Except men are just as susceptible, something we are slowly proving. The rise of Instagram’s gym rat fitness culture has given young boys realistic, if somewhat unattainable, models aplenty. New movies and ads are now adopting these standards as well. Someone commented on Zac Efron’s ridiculously ripped body in last year’s dismal Baywatch and asked if we’ve hit some kind of tipping point, where the portrayal of male bodies is just as idealized, just as objectified as women’s bodies. Efron didn’t look real.


The same is true of the weightlifters on Instagram. They perform a particular kind of masculinity, one constructed as desirable. “Look at how strong I am!” these photos say. “Look at how healthy, how virulent!”


Adam Rippon and other male figure skaters perform a much different kind of masculinity, one imbued with femininity. Coaches and judges encourage them to be waifish, almost boyish things. Musculature—particularly the “do you even lift bro?” variety—is discouraged. It’s the kind of thing that allows a coach to judge a boy as “bottom heavy” at ten years old, before he’s even hit puberty.


While we typically acknowledge this as harmful for young girls, much less is said about the kinds of things said to young boys and how this impacts them.

Divorcing the Body

In the sentencing of Larry Nassar, former USA Gymnastics doctor, for sexual harassment and assault against many female gymnasts over the years, one gymnast gave a particularly poignant comment.


In sports, she said, you learn early on your body is not your own.


She used this to theorize why many of the girls—and the adults around them—failed to indict Nassar for his heinous behavior for so long. The girls didn’t necessarily see the violation  to their bodies as a violation because they were so used to surrendering the body to the whims of other people—trainers, coaches, doctors, and so on.


In sports, the body becomes something manipulated by other people. One becomes divorced from it; the athlete no longer has ownership of it, although they continue to inhabit it. The body becomes the property of a number of outside people. The more famous you are, the more people who claim ownership.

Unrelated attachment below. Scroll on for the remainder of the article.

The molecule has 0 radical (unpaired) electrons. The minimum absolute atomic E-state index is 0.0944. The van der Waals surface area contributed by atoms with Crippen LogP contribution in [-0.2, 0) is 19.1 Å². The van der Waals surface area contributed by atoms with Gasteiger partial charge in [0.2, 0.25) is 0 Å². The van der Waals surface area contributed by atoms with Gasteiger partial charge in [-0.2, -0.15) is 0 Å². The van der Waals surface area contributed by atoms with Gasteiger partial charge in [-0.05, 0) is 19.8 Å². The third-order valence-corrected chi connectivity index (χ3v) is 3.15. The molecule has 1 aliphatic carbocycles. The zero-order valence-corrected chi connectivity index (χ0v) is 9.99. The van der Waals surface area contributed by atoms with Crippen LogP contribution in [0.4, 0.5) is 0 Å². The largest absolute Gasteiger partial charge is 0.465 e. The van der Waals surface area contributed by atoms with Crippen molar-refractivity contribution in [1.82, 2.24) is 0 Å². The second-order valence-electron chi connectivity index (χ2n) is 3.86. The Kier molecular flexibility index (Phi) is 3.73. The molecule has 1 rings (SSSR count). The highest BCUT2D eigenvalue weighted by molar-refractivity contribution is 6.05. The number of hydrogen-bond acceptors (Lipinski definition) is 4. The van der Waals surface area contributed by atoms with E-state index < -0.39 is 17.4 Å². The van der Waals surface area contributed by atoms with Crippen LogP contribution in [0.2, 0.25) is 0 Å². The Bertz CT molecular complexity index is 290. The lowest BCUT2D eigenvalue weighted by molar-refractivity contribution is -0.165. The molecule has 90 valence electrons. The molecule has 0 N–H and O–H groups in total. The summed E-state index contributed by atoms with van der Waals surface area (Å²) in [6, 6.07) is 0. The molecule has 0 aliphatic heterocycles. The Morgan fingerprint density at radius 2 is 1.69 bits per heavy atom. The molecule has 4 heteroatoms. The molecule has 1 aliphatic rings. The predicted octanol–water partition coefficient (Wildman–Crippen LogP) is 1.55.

My boyfriend often talks in a way that suggests he’s divorced from his own body. “The legs don’t want to work today,” he’ll say, or “the body’s very tired.” There’s a clear separation, for him at least, between mind and body. He may be physically tired, but he’s not mentally tired.


He’ll also suggest the body is merely a vessel for completing a task. His job is to train and go win races. If the body fails, then it has failed its mission, its purpose.


It’s this kind of thinking, I think, that makes athletes so susceptible to outside judgments about their bodies and what their bodies are capable of. By contrast, when I exercise, I tend to frame things in terms of the self: I can’t do that today. There is no separation.


Writing about Struggling Athletes

All of this has informed me when I write about sports. Some of my experiences within my boyfriend’s circle of acquaintances inspired me to write the eating disorder storyline into Submerged.


What does it mean to be a male athlete, to perform masculinity in a sport that isn’t always known for being incredibly masculine? I wanted to explore how these issues force men not to talk about the issues they’re experiencing and lead us to a culture of silence around male eating disorders, both in sport and outside of it.


One thing I’ve learned is sports are indeed some sort of insanity. Athletes are not paragons of health. They are all a little sick in some way, whether from being judged or from learning to enjoy nigh-on torturous physical activity, pushing themselves to some sort of breaking point.


I’m a writer, so I can well understand; artists, after all, have a bad rap on the mental health front. Writing is an opportunity for me to explore these issues, however, to open them up more fully and expose them.


Stories like those of Adam Rippon only confirm what I already knew, and compel me to continue telling the stories I’m compelled to tell.

%d bloggers like this: